Leaving Mingenew we continue inland through vast grain paddocks and reach the town of Morewa and then on to Perenjori for our lunch stop. However it is Saturday and Perenjori with its Folk Museum is closed by the time we arrive. Like virtually all towns in Australia Perenjori has a picnic site, excellent loos and interesting murals.
It also has another Mgr. Hawes church. From the outside this is a far more simple design and sadly we cannot view inside.
On through the wheat country to Carnamah fast asleep in the Saturday afternoon sunshine and with another Mgr. Hawes church, more murals..
...and the statue of the Grain Man lifting the grain sacks in the old fashioned way.
The scarlet verticordia is the shire emblem.
Enroute are the Yarra yarra salt lakes glowing pink and red in the afternoon sunlight and illustrating how easily the land turns from fertile to hostile.
...more murals and shops which are open. We make the wrong descision and by the time we have taken our pictures and turned the car around the garage has closed. Aaargh! Still the little shop nearby is still open so we can at least have an icecream before we really do have to stop dawdling and cover the miles to tonight's camp site at Jurien Bay.
Oh well, just one last diversion to the nearby talc mines - the largest in Australia - and their multi coloured spoil heaps. As a recommended visitor attraction we think RTZ could make a viewing platform.
In this shot, we liked the pastoral tranquility as the sheep huddle under the only shade for miles around.
Well OK we have to make time but we could not run this skink over and he certainly did not want to move out of our way. When Graham tried to 'encourage' him he shot out his deep purple tongue and looked quite menacing though actually he has to be one of the few creatures in Australia that does not want to bite, scratch or poison you. Usually they are in pairs and look like a couple of pensioners out for a walk together strolling slowly across the road until you stop the car for a photo when they disappear into the undergrowth.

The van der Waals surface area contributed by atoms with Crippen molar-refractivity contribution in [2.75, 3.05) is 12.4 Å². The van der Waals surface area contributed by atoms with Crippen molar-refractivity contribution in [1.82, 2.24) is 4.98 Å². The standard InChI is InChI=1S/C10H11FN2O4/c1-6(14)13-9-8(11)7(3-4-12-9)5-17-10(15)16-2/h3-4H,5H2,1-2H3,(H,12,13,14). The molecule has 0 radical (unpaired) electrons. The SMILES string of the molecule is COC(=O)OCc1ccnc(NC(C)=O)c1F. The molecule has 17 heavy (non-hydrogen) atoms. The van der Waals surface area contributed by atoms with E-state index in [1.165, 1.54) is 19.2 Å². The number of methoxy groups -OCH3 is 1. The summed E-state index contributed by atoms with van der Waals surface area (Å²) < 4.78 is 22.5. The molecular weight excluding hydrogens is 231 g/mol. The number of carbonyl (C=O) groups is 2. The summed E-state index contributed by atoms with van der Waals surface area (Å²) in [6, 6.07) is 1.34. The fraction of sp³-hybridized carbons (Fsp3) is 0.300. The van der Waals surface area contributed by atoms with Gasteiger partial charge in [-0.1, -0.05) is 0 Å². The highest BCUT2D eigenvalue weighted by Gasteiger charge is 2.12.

We arrive at Jurien Bay camp site just before 6pm and manage to secure the last camp site. Back on the coast the wind is still blowing but we are in a corner with tall fencing on two sides and very sheltered. Phew thats a relief. One night sleeping in the car was quite enough.
Next morning we drive to the little town of Cervantes, just too far for us to reach yesterday and the gateway to the Pinnacles. First though we have more stromatolites. We thought the creatures were only at Hamelin Pool but some live here too in Lake Thetis. The car is not as old geologically but in car terms is definitely elderly.
The local authority has created a easy walkway to view the stromatolites and the lake contains lots of bird life too but we must not forget that our first objective was the Pinnacles or Nambung National Park.
'Spectacular' is the only way to describe the sight of these pillars covering the ground as far as the eye can see in all directions. Putting to back of our minds visions of Billy Connelly skipping naked between the same pillars (though you cannot loose it completely) we explore - fully clothed. You can drive round the park and we are assured that the sandy road is fit for all vehicles. Lets hope so as it is a one way circuit. There are plenty of stopping places and a couple raised viewing points. In fact we do the circuit twice as the late afternoon light makes for interesting shadows. Once again the size of the area takes us by surprise though we should be used to it by now. Australia is a very big country.
North of Jurien Bay are the little fishing and holiday towns Leeman, known as 'Screamin Leeman' which is a a popular surfing bay and Green Head.
The nearby Grigson Lookout is named after the family who first farmed here and the fourth generation are still living and working here. At nearly 30m above sea level the limestone cairn here was built in 1875 as a marker for a coastal land survey between Perth and Geraldton. The nearby farmland was surveyed according to its relation to the cairn or 'big station'.
The sand dunes seen in the following picture are termed 'Dynamic Dunes' and with the action of the prevailing winds they 'walk' about 20 metres per year stabilising the undergrowth as they go.